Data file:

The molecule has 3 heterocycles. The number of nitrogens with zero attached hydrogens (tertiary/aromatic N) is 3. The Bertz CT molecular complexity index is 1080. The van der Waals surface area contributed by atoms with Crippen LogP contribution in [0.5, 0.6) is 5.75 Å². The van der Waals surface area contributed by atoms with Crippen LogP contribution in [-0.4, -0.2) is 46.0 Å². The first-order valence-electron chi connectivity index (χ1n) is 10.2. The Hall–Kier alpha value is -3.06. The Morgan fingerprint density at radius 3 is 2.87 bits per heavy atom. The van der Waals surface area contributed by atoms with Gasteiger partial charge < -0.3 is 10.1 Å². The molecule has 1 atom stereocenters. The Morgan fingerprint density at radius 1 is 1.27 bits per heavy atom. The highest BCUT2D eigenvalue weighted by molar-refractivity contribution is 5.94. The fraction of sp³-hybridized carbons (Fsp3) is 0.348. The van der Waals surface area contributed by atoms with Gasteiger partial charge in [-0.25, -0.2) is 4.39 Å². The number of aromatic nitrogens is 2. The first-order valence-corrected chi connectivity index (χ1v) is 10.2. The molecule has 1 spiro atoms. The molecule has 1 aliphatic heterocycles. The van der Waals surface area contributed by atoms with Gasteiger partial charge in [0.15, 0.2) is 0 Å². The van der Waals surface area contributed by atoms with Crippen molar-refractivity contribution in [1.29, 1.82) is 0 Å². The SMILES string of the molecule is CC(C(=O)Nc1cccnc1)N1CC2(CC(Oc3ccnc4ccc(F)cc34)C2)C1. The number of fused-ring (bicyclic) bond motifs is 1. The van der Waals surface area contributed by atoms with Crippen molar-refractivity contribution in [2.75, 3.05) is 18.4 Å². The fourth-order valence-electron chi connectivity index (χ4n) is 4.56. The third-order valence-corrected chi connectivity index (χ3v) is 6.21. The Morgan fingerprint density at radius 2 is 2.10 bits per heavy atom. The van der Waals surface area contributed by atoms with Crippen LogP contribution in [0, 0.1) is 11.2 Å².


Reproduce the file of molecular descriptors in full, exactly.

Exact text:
The molecule has 3 heterocycles. The number of nitrogens with zero attached hydrogens (tertiary/aromatic N) is 3. The Bertz CT molecular complexity index is 1080. The van der Waals surface area contributed by atoms with Crippen LogP contribution in [0.5, 0.6) is 5.75 Å². The van der Waals surface area contributed by atoms with Crippen LogP contribution in [-0.4, -0.2) is 46.0 Å². The first-order valence-electron chi connectivity index (χ1n) is 10.2. The Hall–Kier alpha value is -3.06. The Morgan fingerprint density at radius 3 is 2.87 bits per heavy atom. The van der Waals surface area contributed by atoms with Gasteiger partial charge < -0.3 is 10.1 Å². The molecule has 1 atom stereocenters. The Morgan fingerprint density at radius 1 is 1.27 bits per heavy atom. The highest BCUT2D eigenvalue weighted by molar-refractivity contribution is 5.94. The fraction of sp³-hybridized carbons (Fsp3) is 0.348. The van der Waals surface area contributed by atoms with Gasteiger partial charge in [-0.25, -0.2) is 4.39 Å². The number of aromatic nitrogens is 2. The first-order valence-corrected chi connectivity index (χ1v) is 10.2. The molecule has 1 spiro atoms. The molecule has 1 aliphatic heterocycles. The van der Waals surface area contributed by atoms with Gasteiger partial charge in [0.15, 0.2) is 0 Å². The van der Waals surface area contributed by atoms with Crippen molar-refractivity contribution in [1.29, 1.82) is 0 Å². The SMILES string of the molecule is CC(C(=O)Nc1cccnc1)N1CC2(CC(Oc3ccnc4ccc(F)cc34)C2)C1. The number of fused-ring (bicyclic) bond motifs is 1. The van der Waals surface area contributed by atoms with Crippen molar-refractivity contribution in [2.75, 3.05) is 18.4 Å². The fourth-order valence-electron chi connectivity index (χ4n) is 4.56. The third-order valence-corrected chi connectivity index (χ3v) is 6.21. The Morgan fingerprint density at radius 2 is 2.10 bits per heavy atom. The van der Waals surface area contributed by atoms with Crippen LogP contribution in [0, 0.1) is 11.2 Å².